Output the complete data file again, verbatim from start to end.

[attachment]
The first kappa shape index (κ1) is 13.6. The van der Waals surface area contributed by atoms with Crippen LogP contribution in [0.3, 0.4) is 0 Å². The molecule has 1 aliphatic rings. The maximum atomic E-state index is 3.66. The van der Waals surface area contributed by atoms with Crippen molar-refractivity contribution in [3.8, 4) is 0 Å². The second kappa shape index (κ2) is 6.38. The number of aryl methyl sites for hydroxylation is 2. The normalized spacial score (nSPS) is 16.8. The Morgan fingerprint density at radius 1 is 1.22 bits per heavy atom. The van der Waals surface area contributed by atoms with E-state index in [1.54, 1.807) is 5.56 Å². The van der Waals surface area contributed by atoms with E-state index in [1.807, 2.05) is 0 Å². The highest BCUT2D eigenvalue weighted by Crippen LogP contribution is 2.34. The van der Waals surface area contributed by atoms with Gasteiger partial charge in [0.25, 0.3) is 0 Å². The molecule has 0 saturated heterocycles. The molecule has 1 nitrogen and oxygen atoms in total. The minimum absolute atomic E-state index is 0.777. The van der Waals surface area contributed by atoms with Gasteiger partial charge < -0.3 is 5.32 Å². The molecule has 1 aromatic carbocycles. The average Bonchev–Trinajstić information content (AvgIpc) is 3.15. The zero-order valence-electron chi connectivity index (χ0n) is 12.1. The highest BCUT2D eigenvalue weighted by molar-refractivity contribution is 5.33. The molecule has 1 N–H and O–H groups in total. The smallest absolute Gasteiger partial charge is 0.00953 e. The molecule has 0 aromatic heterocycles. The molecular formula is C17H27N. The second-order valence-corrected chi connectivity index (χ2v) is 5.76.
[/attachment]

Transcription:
The first kappa shape index (κ1) is 13.6. The van der Waals surface area contributed by atoms with Crippen LogP contribution in [0.3, 0.4) is 0 Å². The molecule has 1 aliphatic rings. The maximum atomic E-state index is 3.66. The van der Waals surface area contributed by atoms with Crippen molar-refractivity contribution in [3.8, 4) is 0 Å². The second kappa shape index (κ2) is 6.38. The number of aryl methyl sites for hydroxylation is 2. The normalized spacial score (nSPS) is 16.8. The Morgan fingerprint density at radius 1 is 1.22 bits per heavy atom. The van der Waals surface area contributed by atoms with E-state index in [1.54, 1.807) is 5.56 Å². The van der Waals surface area contributed by atoms with E-state index in [1.807, 2.05) is 0 Å². The highest BCUT2D eigenvalue weighted by Crippen LogP contribution is 2.34. The van der Waals surface area contributed by atoms with Gasteiger partial charge in [0.25, 0.3) is 0 Å². The molecule has 0 saturated heterocycles. The molecule has 1 nitrogen and oxygen atoms in total. The minimum absolute atomic E-state index is 0.777. The van der Waals surface area contributed by atoms with Gasteiger partial charge < -0.3 is 5.32 Å². The molecule has 1 aromatic carbocycles. The average Bonchev–Trinajstić information content (AvgIpc) is 3.15. The zero-order valence-electron chi connectivity index (χ0n) is 12.1. The highest BCUT2D eigenvalue weighted by molar-refractivity contribution is 5.33. The molecule has 1 N–H and O–H groups in total. The smallest absolute Gasteiger partial charge is 0.00953 e. The molecule has 0 aromatic heterocycles. The molecular formula is C17H27N. The second-order valence-corrected chi connectivity index (χ2v) is 5.76.